Saturday, August 7, 2010

The Power and Potential of Planning

There are lots of cliche/quotes about planning. Failing to plan is planning to fail comes to mind. Or the planning is more important than the plan. Which, is a quote/cliche I actually like. But, needless to say, the word planning really gets no one excited in the world of education reform. It is, however, an extremely powerful action that would help us bring the "change" in education that we want.

At our school, we try to plan more than the normal school. We have an annual retreat in June where teachers work together to either plan instruction or fine tune the school improvement plan. This summer, I also have spent several powerful days planning with our assistant principal and instructional guides trying to plan leadership retreats, our pre-service week agenda, and our school improvement plan. I still feel like it is not enough. We need time to plan our work together. And we don't seem to have the resources to plan enough.

Our highly progressive, high functioning school system has a June and August leadership retreat where we review goals for the school year and learn new leadership strategies. They are powerful days but nowhere near enough. We need time to work through some of our improvement issues together as a leadership team, but we don't have the time.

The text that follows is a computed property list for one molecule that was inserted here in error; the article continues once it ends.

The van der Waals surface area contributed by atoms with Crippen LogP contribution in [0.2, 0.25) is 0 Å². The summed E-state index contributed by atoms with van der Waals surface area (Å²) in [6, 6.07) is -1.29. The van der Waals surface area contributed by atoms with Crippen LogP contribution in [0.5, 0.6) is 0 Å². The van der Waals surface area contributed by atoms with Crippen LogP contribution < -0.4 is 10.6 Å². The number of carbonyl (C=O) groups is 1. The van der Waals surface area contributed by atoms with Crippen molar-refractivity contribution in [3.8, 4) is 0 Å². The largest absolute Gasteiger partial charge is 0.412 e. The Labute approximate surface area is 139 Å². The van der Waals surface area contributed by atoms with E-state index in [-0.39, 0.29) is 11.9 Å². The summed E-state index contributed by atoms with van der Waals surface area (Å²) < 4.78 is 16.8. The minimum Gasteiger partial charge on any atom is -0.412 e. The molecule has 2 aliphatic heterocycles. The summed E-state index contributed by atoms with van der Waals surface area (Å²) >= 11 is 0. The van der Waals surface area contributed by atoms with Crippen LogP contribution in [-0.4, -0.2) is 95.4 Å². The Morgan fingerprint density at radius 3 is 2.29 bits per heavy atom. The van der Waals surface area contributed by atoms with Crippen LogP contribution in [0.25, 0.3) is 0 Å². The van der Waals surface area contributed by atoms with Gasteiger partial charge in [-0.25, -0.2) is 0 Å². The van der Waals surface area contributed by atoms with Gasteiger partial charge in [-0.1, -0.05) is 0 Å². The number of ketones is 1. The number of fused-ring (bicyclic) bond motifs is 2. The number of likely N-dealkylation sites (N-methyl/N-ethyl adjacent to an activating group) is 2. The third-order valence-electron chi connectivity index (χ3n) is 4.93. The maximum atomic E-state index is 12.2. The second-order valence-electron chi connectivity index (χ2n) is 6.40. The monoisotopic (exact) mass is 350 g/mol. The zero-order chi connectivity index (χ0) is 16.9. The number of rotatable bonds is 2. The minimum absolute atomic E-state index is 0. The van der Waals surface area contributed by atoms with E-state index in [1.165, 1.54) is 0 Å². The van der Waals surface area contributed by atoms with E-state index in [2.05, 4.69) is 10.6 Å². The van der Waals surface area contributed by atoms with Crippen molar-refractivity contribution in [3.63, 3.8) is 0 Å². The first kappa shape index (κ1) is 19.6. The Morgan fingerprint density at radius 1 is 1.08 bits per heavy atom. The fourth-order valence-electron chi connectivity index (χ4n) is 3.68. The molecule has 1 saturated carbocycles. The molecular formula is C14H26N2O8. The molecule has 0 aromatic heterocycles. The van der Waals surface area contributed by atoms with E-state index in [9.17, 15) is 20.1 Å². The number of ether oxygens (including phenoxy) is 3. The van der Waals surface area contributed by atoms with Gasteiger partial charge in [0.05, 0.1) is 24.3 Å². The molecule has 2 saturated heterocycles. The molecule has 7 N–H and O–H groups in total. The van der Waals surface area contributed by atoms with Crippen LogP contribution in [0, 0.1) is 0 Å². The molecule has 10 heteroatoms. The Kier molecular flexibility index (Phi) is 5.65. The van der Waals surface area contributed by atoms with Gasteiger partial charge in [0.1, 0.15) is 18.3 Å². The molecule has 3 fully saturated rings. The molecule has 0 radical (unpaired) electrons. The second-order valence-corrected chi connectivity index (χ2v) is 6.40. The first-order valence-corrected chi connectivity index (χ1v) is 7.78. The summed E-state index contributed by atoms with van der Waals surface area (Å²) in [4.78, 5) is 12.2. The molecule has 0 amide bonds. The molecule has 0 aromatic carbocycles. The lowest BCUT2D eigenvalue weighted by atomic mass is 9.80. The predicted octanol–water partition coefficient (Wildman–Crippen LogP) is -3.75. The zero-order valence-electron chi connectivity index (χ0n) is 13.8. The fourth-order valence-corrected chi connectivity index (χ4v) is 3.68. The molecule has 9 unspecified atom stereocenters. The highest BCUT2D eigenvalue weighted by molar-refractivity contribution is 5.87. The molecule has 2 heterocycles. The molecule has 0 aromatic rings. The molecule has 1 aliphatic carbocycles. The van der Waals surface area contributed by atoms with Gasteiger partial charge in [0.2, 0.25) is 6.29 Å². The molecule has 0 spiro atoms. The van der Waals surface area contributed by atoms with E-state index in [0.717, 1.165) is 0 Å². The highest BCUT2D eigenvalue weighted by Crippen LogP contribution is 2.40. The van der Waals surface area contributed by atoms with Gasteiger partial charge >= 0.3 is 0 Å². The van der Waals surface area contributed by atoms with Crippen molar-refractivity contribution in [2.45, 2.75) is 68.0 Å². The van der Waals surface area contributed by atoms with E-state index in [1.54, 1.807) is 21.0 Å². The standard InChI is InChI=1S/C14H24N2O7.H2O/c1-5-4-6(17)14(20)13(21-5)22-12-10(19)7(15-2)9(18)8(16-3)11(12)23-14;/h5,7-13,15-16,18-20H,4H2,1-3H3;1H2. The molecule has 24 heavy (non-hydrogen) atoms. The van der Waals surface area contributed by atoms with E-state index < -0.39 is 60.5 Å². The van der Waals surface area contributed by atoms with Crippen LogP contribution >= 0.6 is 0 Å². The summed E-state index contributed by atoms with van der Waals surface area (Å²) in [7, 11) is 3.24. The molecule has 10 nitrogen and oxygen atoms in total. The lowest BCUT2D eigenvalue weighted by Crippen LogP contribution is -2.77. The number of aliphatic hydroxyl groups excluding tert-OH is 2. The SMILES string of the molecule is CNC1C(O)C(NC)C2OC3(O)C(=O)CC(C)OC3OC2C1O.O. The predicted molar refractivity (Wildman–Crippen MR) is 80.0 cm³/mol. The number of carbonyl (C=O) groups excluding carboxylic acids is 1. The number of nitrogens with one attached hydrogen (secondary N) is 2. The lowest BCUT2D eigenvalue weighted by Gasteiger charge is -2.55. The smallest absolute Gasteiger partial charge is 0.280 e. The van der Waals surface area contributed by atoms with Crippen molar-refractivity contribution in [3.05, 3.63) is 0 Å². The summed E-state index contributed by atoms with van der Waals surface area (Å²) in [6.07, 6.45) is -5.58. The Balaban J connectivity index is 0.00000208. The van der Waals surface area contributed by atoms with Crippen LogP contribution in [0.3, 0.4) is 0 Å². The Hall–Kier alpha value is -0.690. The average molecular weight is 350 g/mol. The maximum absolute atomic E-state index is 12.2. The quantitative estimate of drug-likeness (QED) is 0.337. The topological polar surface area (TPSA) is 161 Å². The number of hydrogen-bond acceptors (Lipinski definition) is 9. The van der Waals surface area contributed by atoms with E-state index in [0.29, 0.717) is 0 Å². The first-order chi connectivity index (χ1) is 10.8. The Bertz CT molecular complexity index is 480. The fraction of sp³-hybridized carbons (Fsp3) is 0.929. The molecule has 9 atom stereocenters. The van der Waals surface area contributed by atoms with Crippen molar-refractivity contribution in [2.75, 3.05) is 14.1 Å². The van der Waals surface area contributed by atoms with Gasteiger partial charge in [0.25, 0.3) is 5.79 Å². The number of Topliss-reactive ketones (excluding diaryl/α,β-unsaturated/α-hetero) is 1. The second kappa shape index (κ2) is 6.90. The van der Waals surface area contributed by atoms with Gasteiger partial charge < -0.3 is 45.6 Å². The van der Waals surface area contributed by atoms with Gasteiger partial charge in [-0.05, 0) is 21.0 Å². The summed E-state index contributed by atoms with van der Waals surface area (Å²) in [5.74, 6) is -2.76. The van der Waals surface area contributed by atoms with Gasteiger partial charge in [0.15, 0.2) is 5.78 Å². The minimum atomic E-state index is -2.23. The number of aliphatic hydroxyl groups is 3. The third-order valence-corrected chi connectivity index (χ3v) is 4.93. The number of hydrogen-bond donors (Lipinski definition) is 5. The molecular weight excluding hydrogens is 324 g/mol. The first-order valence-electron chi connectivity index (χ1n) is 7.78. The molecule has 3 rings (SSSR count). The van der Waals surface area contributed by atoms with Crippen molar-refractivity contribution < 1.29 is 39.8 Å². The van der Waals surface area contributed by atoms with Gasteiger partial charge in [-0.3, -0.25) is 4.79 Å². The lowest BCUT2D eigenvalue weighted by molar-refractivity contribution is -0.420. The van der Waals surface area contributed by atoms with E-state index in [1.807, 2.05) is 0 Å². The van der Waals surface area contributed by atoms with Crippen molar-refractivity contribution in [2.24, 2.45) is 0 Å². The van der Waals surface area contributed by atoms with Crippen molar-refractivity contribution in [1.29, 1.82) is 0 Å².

One of my summer reads, Quiet Leadership by David Rock, says that "to take any kind of committed action, people need to think things through for themselves."

When we plan together, we can plan learning activities that engage all of the activities in our school so we can think through things for ourselves. We just need to rethink our use of resources to make things like this happen.

If a school continues with the "summer off" method of scheduling, teachers and school leadership teams should have several weeks of planning to make the kind of powerful changes we don't see enough in classroom instruction. During summer time, or some other off time, people have the mental space to think through things for themselves, in order to change.

That does not really happen the way we want it to, because we do the majority of our planning on the fly when we all have a million things going on during the school day or after school.

I don't think change will start occurring until we start to rethink the way we structure adult learning in our schools. Give me the resources to gather teachers for a few weeks every summer.

And I will stop bothering everyone.